Castles and fortifications in Montenegro

Budva Citadel

The entire town of Budva is encircled with defensive stone walls. The fortifications of Budva are typical of the Medieval walled cities of the Adriatic, complete with towers, embrasures, fortified city gates and a citadel. The Old Town of Budva is situated on a rocky peninsula, on the southern end of Budva field. Archaeological evidence suggests that Illyrian settlement was formed on the site of the Old Town before Greek ...
Founded: 15th century | Location: Budva, Montenegro

San Giovanni Castle

San Giovanni, also called St. John’s Castle, is perched 1200m high on the hill of St. John. The fortifications date back as far as 532 when Byzantine Emperor Justinian I had the fort built. Since it’s creation, the fort has under seen plenty of changes and battles under Venetian, Russian, and French rule. It’s been bombed by British Naval armies, occupied during World War II, and even survived three separate earthqu ...
Founded: 532 AD | Location: Kotor, Montenegro

Ribnica Fortress

Ribnica is an Ottoman fortress, located in the Stara Varoš neighborhood of Podgorica, the capital city of Montenegro. The fortress was built in late 15th century (around 1477), during the period of Ottoman reign. It was built above the confluence of Ribnica and Morača rivers, and was one of two fortresses surrounding Stara Varoš. For a long time, Depedogen was used as an ammunition warehouse. It was severely damaged i ...
Founded: 1477 | Location: Podgorica, Montenegro

Zabljak Crnojevica Castle

Žabljak Crnojevića is an abandoned medieval fortified town in Montenegro located on the confluence of the Morača river in Lake Skadar. It is believed that this fortress was founded in the 10th century during the reign of the Vojislavljević dynasty in then-known Dioclea, whereas the first known written testimony of the fortress originate from mid-15th century. The fortress served as the capital of Zeta under the Crno ...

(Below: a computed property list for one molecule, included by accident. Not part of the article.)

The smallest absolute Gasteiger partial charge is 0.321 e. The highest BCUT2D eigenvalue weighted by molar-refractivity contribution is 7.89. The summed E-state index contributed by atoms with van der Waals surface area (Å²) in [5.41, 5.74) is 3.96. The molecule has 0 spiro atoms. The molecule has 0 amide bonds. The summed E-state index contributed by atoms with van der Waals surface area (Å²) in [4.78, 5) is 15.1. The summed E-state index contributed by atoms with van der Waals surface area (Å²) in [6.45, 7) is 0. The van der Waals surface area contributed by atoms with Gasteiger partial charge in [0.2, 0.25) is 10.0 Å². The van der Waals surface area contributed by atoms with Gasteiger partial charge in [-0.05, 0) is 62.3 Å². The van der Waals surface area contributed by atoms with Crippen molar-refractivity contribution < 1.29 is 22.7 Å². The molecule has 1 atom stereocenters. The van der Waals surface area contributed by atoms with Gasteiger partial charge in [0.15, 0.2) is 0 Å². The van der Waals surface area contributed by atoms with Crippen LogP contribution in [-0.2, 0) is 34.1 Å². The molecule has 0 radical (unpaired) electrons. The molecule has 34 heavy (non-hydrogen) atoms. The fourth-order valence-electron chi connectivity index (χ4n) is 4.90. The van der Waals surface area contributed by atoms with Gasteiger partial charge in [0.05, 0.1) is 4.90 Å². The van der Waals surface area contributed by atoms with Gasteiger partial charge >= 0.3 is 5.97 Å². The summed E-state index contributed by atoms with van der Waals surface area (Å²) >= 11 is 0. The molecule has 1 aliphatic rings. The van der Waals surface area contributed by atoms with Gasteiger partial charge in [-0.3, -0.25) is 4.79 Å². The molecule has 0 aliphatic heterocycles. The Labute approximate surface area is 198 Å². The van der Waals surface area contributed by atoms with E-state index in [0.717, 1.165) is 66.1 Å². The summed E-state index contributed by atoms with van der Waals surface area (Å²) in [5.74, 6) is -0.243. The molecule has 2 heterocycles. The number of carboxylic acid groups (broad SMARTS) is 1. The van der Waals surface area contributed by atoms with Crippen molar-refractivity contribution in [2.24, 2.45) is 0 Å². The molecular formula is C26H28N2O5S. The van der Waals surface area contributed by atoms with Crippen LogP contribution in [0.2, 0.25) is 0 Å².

Founded: 10th century | Location: Lake Skadar, Montenegro

Fort Vrmac

Fort Vrmac is a former fortification of the Austro-Hungarian Empire located on the southern end of the Vrmac ridge near Tivat. Established in 1860, the present structure was built between 1894 and 1897, and saw action during the First World War, when it was heavily bombarded by the Montenegrins. It was repaired and disarmed before the end of the war and was abandoned after a period of occupation by Yugoslav troops. Today ...
Founded: 1860 | Location: Kotor, Montenegro

Fort Traste

Fort Trašte was built by the Austro-Hungarian Empire near Tivat in Montenegro. Built on a hill between 1907–09, it overlooks the Bay of Trašte on one side and the plain of Tivatsko polje on the other. The fort was intended to secure the bay against possible landings from the sea. It was bombarded during World War I but sustained little damage. The collapse of the empire in 1918 led to the abandonment of the fort. It ...
Founded: 1907-1909 | Location: Tivat, Montenegro

Fort Kosmac

Fort Kosmač was the southernmost fortress in the Austro-Hungarian Empire, guarding the southern extremity of the border between the empire and Montenegro. It is situated near Brajići village, on a hilltop overlooking the road between Budva on the coast and Cetinje, the Montenegrin capital at the time. Constructed in the 1840s, it was attacked during an 1869 rebellion and was garrisoned by Austrian troops until the fall ...